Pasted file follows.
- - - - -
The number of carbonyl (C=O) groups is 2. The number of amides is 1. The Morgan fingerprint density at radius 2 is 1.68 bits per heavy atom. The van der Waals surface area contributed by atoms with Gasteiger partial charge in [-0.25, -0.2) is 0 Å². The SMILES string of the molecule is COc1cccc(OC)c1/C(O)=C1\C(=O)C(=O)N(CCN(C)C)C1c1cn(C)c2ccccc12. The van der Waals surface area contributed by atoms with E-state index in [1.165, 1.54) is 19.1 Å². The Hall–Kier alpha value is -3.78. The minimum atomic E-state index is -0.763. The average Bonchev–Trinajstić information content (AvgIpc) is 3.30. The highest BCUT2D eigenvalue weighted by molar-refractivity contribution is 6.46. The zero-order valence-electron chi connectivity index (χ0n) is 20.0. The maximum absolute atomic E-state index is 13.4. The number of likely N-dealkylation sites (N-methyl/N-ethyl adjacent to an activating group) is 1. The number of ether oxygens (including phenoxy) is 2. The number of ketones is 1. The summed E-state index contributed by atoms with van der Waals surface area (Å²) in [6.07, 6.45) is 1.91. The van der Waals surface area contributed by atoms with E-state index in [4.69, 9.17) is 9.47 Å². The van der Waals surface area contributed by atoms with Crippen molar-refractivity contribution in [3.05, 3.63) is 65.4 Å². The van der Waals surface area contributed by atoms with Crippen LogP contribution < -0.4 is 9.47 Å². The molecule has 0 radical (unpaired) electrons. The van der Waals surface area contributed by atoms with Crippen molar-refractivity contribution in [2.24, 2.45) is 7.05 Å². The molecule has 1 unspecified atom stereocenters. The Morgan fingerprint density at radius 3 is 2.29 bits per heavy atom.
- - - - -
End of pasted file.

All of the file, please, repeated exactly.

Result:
The number of carbonyl (C=O) groups is 2. The number of amides is 1. The Morgan fingerprint density at radius 2 is 1.68 bits per heavy atom. The van der Waals surface area contributed by atoms with Gasteiger partial charge in [-0.25, -0.2) is 0 Å². The SMILES string of the molecule is COc1cccc(OC)c1/C(O)=C1\C(=O)C(=O)N(CCN(C)C)C1c1cn(C)c2ccccc12. The van der Waals surface area contributed by atoms with E-state index in [1.165, 1.54) is 19.1 Å². The Hall–Kier alpha value is -3.78. The minimum atomic E-state index is -0.763. The average Bonchev–Trinajstić information content (AvgIpc) is 3.30. The highest BCUT2D eigenvalue weighted by molar-refractivity contribution is 6.46. The zero-order valence-electron chi connectivity index (χ0n) is 20.0. The maximum absolute atomic E-state index is 13.4. The number of likely N-dealkylation sites (N-methyl/N-ethyl adjacent to an activating group) is 1. The number of ether oxygens (including phenoxy) is 2. The number of ketones is 1. The summed E-state index contributed by atoms with van der Waals surface area (Å²) in [6.07, 6.45) is 1.91. The van der Waals surface area contributed by atoms with E-state index in [4.69, 9.17) is 9.47 Å². The van der Waals surface area contributed by atoms with Crippen molar-refractivity contribution in [3.05, 3.63) is 65.4 Å². The van der Waals surface area contributed by atoms with Crippen LogP contribution < -0.4 is 9.47 Å². The molecule has 0 radical (unpaired) electrons. The van der Waals surface area contributed by atoms with Crippen molar-refractivity contribution in [2.24, 2.45) is 7.05 Å². The molecule has 1 unspecified atom stereocenters. The Morgan fingerprint density at radius 3 is 2.29 bits per heavy atom.